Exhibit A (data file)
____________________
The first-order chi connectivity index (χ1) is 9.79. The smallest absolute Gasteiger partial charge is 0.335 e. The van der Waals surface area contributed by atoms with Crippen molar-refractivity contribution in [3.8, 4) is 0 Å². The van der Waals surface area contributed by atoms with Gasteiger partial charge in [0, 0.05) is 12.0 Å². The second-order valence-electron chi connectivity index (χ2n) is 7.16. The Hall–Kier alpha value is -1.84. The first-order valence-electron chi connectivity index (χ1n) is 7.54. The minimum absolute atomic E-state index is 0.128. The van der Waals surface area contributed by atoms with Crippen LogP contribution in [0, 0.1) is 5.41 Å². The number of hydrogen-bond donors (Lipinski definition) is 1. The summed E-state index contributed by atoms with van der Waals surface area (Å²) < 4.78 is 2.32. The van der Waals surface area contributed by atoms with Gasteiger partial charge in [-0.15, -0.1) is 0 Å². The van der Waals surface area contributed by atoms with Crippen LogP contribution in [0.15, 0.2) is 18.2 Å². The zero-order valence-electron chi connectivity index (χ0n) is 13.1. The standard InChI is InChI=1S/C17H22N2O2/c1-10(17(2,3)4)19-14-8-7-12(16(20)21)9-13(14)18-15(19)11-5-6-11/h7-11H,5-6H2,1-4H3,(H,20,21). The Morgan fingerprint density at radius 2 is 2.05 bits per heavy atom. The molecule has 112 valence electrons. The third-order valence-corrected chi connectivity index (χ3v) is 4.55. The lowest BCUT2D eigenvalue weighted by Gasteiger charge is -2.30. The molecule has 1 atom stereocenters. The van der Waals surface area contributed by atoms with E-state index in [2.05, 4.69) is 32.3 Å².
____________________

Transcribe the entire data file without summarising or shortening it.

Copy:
The first-order chi connectivity index (χ1) is 9.79. The smallest absolute Gasteiger partial charge is 0.335 e. The van der Waals surface area contributed by atoms with Crippen molar-refractivity contribution in [3.8, 4) is 0 Å². The van der Waals surface area contributed by atoms with Gasteiger partial charge in [0, 0.05) is 12.0 Å². The second-order valence-electron chi connectivity index (χ2n) is 7.16. The Hall–Kier alpha value is -1.84. The first-order valence-electron chi connectivity index (χ1n) is 7.54. The minimum absolute atomic E-state index is 0.128. The van der Waals surface area contributed by atoms with Crippen LogP contribution in [0, 0.1) is 5.41 Å². The number of hydrogen-bond donors (Lipinski definition) is 1. The summed E-state index contributed by atoms with van der Waals surface area (Å²) < 4.78 is 2.32. The van der Waals surface area contributed by atoms with Gasteiger partial charge in [-0.15, -0.1) is 0 Å². The van der Waals surface area contributed by atoms with Crippen LogP contribution in [0.15, 0.2) is 18.2 Å². The zero-order valence-electron chi connectivity index (χ0n) is 13.1. The standard InChI is InChI=1S/C17H22N2O2/c1-10(17(2,3)4)19-14-8-7-12(16(20)21)9-13(14)18-15(19)11-5-6-11/h7-11H,5-6H2,1-4H3,(H,20,21). The Morgan fingerprint density at radius 2 is 2.05 bits per heavy atom. The molecule has 112 valence electrons. The third-order valence-corrected chi connectivity index (χ3v) is 4.55. The lowest BCUT2D eigenvalue weighted by Gasteiger charge is -2.30. The molecule has 1 atom stereocenters. The van der Waals surface area contributed by atoms with E-state index in [2.05, 4.69) is 32.3 Å².